Credit spreads continued to tighten in September, with domestic physical spreads tightening 1 basis point (bp) over the month. For the synthetic indices, the US CDX Index widened by 7.64 bps, the European iTraxx by 2.65 bps and the Australian iTraxx by 4.8 bps. Corporate and asset-backed debt issuance (excluding supranational/sovereign/agency) reached AUD 5.8 billion this month compared with AUD 10.8 billion in August.
In the Australian credit market, the relative lack of supply compared with demand continues to cause spreads to tighten in the physical market offsetting the risks of an unstable geopolitical environment. The month saw companies attempting to cost cut and increase efficiencies with Coles announcing plans to axe 600 jobs and to outsource its IT operations. This is in line with the company’s renewed efficiency drive aimed at freeing up funds to reinvest in reducing food and liquor prices. BHP Billiton also announced 700 job losses in its Queensland coal business as it strives to cut costs in the face of falling commodity prices and a high Australian dollar.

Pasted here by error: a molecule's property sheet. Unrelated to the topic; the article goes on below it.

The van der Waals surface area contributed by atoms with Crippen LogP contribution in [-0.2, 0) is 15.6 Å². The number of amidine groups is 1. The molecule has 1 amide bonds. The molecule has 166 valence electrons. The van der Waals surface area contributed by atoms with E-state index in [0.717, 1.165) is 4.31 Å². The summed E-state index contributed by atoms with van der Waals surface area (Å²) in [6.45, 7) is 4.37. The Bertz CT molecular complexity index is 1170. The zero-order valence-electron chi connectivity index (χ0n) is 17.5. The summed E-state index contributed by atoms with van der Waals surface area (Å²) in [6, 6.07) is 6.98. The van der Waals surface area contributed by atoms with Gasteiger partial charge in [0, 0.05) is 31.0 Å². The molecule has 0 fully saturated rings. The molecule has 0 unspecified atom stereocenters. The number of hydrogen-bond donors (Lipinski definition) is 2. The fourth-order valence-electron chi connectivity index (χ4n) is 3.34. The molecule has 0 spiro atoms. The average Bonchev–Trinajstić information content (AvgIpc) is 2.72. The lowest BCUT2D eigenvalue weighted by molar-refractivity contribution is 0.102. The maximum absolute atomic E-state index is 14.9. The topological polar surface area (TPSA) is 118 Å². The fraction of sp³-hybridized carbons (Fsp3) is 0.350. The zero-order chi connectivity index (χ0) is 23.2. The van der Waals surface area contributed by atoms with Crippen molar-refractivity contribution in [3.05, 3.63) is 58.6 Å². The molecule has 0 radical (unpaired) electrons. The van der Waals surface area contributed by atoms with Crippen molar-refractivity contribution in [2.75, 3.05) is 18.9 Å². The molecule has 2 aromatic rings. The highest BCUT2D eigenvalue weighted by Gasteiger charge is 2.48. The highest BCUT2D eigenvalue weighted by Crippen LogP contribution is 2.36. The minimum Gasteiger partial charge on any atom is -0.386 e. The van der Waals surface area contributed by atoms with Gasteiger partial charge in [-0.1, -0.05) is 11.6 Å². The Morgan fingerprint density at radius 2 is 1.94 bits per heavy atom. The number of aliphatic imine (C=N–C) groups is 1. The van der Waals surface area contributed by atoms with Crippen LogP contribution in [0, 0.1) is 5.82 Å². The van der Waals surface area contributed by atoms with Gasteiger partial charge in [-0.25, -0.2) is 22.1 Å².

In the Australian real estate investment trust (A-REIT) sector, following the internalisation of management, CFS Retail announced a name change to Novion Property Group. GPT Group pulled out of the bid for AMP’s AUD 400 million Mount Ommaney Shopping Centre in Brisbane. Instead, in conjunction with GPT Wholesale Office Fund, it acquired 50% in CBW, which comprises two office towers and retail space in Melbourne’s CBUS Property. The cost of the acquisition was AUD 608 million. Moody’s assigned the A-REIT sector a ‘stable’ outlook and expects like-for-like net operating income (NOI) growth of 1.5%-2.5% for the sector as a whole over the coming 12-18 months. However, the agency expects weaker growth in the office sector (1%-2%) because of historically elevated vacancy rates. If growth falls below 2%, a negative outlook is likely, while growth exceeding 4% will see a positive outlook. Retail and Industrials are expected to outperform Office.